Buoyed by a swathe of promising performances under new manager Rodolfo Arruabarrena, the United Arab Emirates head into Wednesday morning’s encounter with their tails up as they look to qualify for their second ever FIFA World Cup.
The Argentine’s side scraped through the third round of AFC qualifying as they leapfrogged Iraq to solidify a playoff spot by defeating already-qualified South Korea in their final match of the third round. Despite hanging onto their dream of appearing at the first ever Middle East-hosted World Cup by the skin of their teeth, UAE’s performances have considerably improved since former Socceroos coach Bert Van Marwijk was relieved from his duties as manager.
Following an embarrassing 5-0 loss to Qatar in front of over 63,000 people in the 2021 Arab Cup quarter-finals, Van Marwijk’s side lost to Iraq and Iran before the managerial duties were handed to Arruabarrena who is a former manager of Boca Juniors in his homeland with rich experience managing the likes of Al-Rayyan and Shabab Al Ahli in the Arabian Gulf.
Arruabarrena largely rescued the UAE with his victory against South Korea given that the side had failed to win a single one of its first five games in the third round of qualifying. Personnel wise, not much has changed since the changeover, however, Arruabarrena seems to have placed an emphasis on being robust and compact without possession before breaking at pace in transition.
This is largely evident in that his UAE side managed to restrict a star-studded South Korea outfit which contains the likes of Tottenham Hotspur’s Son Heung-Min and Wolverhampton Wanderers’ Hwang Hee-Chan to zero goals and just eight shots over 90 minutes. Although the UAE managed just over 24% of the ball possession, South Korea struggled to pull the Emirati players out of shape as Arruabarrena’s side defended stoutly in a 4-5-1 shape.
Interestingly, UAE seem to be most comfortable when allowing their opposition to dictate the state of the game as they are well drilled in leaving little space between the lines for opposing creators to work their magic. This is explicit in that two of the UAE’s three victories in the third round of AFC qualifying came when they had less ball possession than the other team. Their only victory when they out-possessed the opposition came against minnows Lebanon who still managed to produce almost twice as many shots as the Emiratis.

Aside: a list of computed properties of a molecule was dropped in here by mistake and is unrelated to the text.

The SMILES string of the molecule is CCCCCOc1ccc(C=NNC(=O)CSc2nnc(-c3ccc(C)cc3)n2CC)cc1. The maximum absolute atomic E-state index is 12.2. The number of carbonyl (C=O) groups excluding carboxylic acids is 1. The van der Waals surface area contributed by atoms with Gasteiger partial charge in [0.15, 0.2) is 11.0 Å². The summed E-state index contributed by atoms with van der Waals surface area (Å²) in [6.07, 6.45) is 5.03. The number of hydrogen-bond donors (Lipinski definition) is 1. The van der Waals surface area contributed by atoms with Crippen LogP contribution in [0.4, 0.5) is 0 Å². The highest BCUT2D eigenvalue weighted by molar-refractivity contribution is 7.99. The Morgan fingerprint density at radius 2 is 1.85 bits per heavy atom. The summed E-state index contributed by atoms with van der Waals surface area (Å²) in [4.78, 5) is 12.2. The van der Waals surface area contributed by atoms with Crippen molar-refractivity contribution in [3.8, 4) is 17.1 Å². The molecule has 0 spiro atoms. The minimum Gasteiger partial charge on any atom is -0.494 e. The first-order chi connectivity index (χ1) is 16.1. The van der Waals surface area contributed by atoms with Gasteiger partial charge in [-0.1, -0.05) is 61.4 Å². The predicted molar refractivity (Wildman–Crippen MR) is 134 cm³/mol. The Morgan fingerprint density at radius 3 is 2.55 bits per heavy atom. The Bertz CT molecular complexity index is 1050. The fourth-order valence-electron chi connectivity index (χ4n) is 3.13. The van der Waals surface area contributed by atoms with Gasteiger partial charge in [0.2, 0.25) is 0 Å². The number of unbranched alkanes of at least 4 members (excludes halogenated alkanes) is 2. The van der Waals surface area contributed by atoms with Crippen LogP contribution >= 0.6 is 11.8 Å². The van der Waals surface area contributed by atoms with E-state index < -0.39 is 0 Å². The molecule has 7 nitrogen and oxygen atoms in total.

With this in mind, the UAE are largely dysfunctional in possession and are reliant on individual quality in the final third to win games. Personified by the experience of Ali Mabkhout and the dynamism of Caio Canedo, the UAE can create some eye-catching sequences of play when their best players are allowed time and space to orchestrate their brilliance.
Aside from the injured Khalfan Mubarak, the UAE have been able to call upon almost a full complement of players for their do-or-die clash against the Socceroos. The most interesting inclusion is that of Omar Abdulrahman who returns to the national team squad following a few years in the wilderness due to injury and lack of match fitness.
Formerly on the books of Manchester City, Abdulrahman won the Asian Footballer of the Year in 2016 and is a creative midfielder with eye-watering confidence and enthusiasm on the ball. Given his lack of match minutes of late as he continues to nurse an injury, the big-haired maestro is likely to start from the bench and emerge onto the pitch as an impact substitute.
Khalid Eisa (Al Ain, United Arab Emirates, Goalkeeper)
A stalwart of the Emirati national team, Eisa is widely appreciated as the best goalkeeper in the UAE Pro League and has performed well under several international managers. Standing at just 173cm tall, Eisa is relatively small for a goalkeeper, however, he largely makes up for it with his nimble and swift movements across the penalty area as well as his positioning.
The 32-year-old also played a seminal role in Al Ain’s league title victory last season as he ranked second among the league’s goalkeepers for prevented goals per 90 (0.10) while also ranking highly in save percentage (74.6%) and conceded goals per 90 (0.61).
Oftentimes, Eisa is UAE’s first port of attack, such is his comfort with ball at feet. With that said, however, Eisa is more suited to sides wishing to build up from the back with short passing sequences rather than sides that instruct him to launch long balls from inside his own penalty area.
Caio Canedo (Al Ain, United Arab Emirates, Left Winger/Centre-Forward)
A naturalised Brazilian, Caio acquired Emirati citizenship in 2020 after playing in the UAE Pro League for more than six seasons and has formed an integral part of the country’s national team ever since. Capable of playing from the left of attack or as a more traditional No.9, Caio is wily and skilled on the ball with the capacity to play a killer pass.